Culinary Water

The City of Cedar Hills owns and operates its own culinary water (potable, drinking water) utility system, which serves over 2,500 residential and commercial connections. This water is provided through 2 City owned wells and a system connection to American Fork’s water system.

Water Quality Report

We are pleased to report that our drinking water meets Federal and State requirements.  Each year, a current Consumer Confidence Report, our water quality report, that is required yearly to be submitted to the state, is available to the public.  One can access this report on our website, and a hard copy is in the lobby of our city office building and posted at each facility.  This report is designed to inform the public about the quality of water that the city delivers to our residents daily.  Our continual goal is to provide a safe and dependable supply of drinking water to each connection. 

Drinking Water Source Protection (DWSP) Management Program

Click Here to view the most current Drinking Water Source Protection Management Program (2020). This document has been prepared as an update to the 2015 DWSP. 

Does the City chlorinate the water?

Yes.  The state of Utah requires our water system to be chlorinated.  Our primary sources of water come from deep wells underground.  Once the water is pumped up it goes through the chlorination process and into our water system. 

Water Hardness

The tap water in Cedar Hills is considered “Average Hard” which translates to 280 mg/L or 16 grains/gallon.

Fluoride Content

Cedar Hills does not fluoridate its water.  However, it contains a certain amount of natural fluoride which ranges from 200 to 1240 parts per billion.  This amount is too low to provide any medical/dental benefits. For more information about our water, please see the Consumer Confidence Report.

Culinary Water Use for Sprinklers

If your residence is NOT connected to pressurized irrigation and use culinary water to your landscaping sprinkler system, you are required by the state and city code to have a backflow assembly device installed.  This backflow device is required to be inspected by a certified professional every year and the report is to be sent to the public works department for our records. Please email all yearly backflow inspection reports to Cross-connecting with the culinary water system, in any way, is prohibited by State law. (This includes swing connections, valves, etc.)

Iron Content in Cedar Hills Water

The tap water in Cedar Hills contains .04 mg/L (40 parts per billion) of iron. The range may fluctuate between .02 – .06 mg/L.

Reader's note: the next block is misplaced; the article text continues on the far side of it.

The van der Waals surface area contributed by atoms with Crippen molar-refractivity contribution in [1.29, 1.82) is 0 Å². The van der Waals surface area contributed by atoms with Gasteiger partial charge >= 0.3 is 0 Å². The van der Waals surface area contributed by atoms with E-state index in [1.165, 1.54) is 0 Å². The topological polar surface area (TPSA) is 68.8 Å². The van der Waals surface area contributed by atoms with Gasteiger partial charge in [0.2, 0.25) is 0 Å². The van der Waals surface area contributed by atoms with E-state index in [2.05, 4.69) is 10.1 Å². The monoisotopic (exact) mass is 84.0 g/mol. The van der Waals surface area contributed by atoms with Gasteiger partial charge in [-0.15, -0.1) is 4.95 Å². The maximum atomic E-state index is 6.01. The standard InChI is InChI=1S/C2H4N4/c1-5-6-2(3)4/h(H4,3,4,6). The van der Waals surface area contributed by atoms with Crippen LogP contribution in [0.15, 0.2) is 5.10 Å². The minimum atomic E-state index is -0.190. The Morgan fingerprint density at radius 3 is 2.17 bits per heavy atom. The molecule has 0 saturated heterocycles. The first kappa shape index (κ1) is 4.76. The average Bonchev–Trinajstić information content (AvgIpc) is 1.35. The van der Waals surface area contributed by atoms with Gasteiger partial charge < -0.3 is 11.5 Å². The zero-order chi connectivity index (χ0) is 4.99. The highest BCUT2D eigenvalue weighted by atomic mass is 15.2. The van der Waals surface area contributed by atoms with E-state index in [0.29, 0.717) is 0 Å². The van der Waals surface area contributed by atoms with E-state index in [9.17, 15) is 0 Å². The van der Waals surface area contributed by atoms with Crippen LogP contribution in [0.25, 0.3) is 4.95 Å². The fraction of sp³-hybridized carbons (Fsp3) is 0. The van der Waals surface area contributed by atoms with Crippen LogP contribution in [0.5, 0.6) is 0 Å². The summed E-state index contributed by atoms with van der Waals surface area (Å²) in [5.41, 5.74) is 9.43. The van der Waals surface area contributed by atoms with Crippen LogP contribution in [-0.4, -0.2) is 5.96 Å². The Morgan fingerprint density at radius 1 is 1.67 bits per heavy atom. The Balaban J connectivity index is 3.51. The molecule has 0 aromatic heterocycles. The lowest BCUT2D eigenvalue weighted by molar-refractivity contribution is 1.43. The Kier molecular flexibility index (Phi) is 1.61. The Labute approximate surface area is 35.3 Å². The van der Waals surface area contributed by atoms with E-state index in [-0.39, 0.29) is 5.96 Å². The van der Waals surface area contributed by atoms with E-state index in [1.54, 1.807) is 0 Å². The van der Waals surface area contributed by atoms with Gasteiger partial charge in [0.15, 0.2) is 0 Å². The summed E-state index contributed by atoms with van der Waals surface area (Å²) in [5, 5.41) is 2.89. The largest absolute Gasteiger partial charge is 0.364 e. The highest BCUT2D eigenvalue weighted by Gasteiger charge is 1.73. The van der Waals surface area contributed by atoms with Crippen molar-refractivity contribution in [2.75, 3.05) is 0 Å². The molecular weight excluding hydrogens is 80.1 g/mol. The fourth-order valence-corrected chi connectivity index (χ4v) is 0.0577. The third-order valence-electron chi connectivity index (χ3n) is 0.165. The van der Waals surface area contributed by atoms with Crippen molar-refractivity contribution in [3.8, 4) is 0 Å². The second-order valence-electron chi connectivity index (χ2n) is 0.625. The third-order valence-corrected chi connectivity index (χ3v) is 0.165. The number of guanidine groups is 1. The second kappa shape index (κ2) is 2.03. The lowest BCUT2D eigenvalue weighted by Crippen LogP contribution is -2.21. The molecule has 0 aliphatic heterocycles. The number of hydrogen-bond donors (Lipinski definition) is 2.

Culinary Water Metering

The City has recently had new culinary meters installed.  This new system has the ability to see water usage on an hourly basis, as well as detect water leaks and meter tampering. We're currently working with vendors to develop an app for each household to use to monitor their own usage and receive water leak alerts for their own home.  This will assist residents in keeping their water usage to a reasonable standard.  If you receive a leak alert or a high usage, please check all your toilets, faucets, and water using appliances for any that may not be functioning properly.  If you are not able to locate the problem, please call the city to schedule a leak check with one of our public works technicians.  If the leak is on the homeowner’s side of the meter, the homeowner is responsible for all costs of the repair.  Reminder:  It is unlawful to access any culinary meter, meter can, meter can lid. Opening the lid could result in a fine.

 Pressure Reducing Valve (PRV)

A household water pressure regulator is a spring-loaded valve that reduces the water pressure coming from the public water main to household plumbing and fixtures.  It prevents main line pressure surges from entering residential plumbing.  Hight water pressure can cause dripping faucets and pipes and may damage household appliances.  A properly operating pressure regulator will help prevent these surges and high pressure from entering your home.  The property owner is responsible for installing and maintaining the water pressure regulator.

A malfunctioning pressure regulator may cause the following issues:

1)      Sustained or initial bursts of unusually high pressure at faucets and showerheads.

2)      Water being discharged from the relief valve on a water heater and ultimately a potential flooded area.

Altering the spring compression on the regulator will change the downstream pressure (house side).  The valve is typically installed where the water pipe enters the home.

The best way to determine if the regulator is working properly is to install pressure gauges on each side of the regulator.  If the upstream gauge reads higher than the downstream gauge, then the regulator is functioning properly.  Most homeowners set their pressure at approximately 50 pounds per square inch.  Lower settings will conserve water and prolong the life of plumbing and fittings, while higher settings will have the opposite effects.  Please refer to the manufacturer’s instructions for adjustment information. 

When replacing your pressure regulator, please choose a size that will be able to handle the city water pressure coming into the home. Note: Additional regulating or sustaining devices may be necessary.  For information about what the pressure is in your area, please contact the public works department.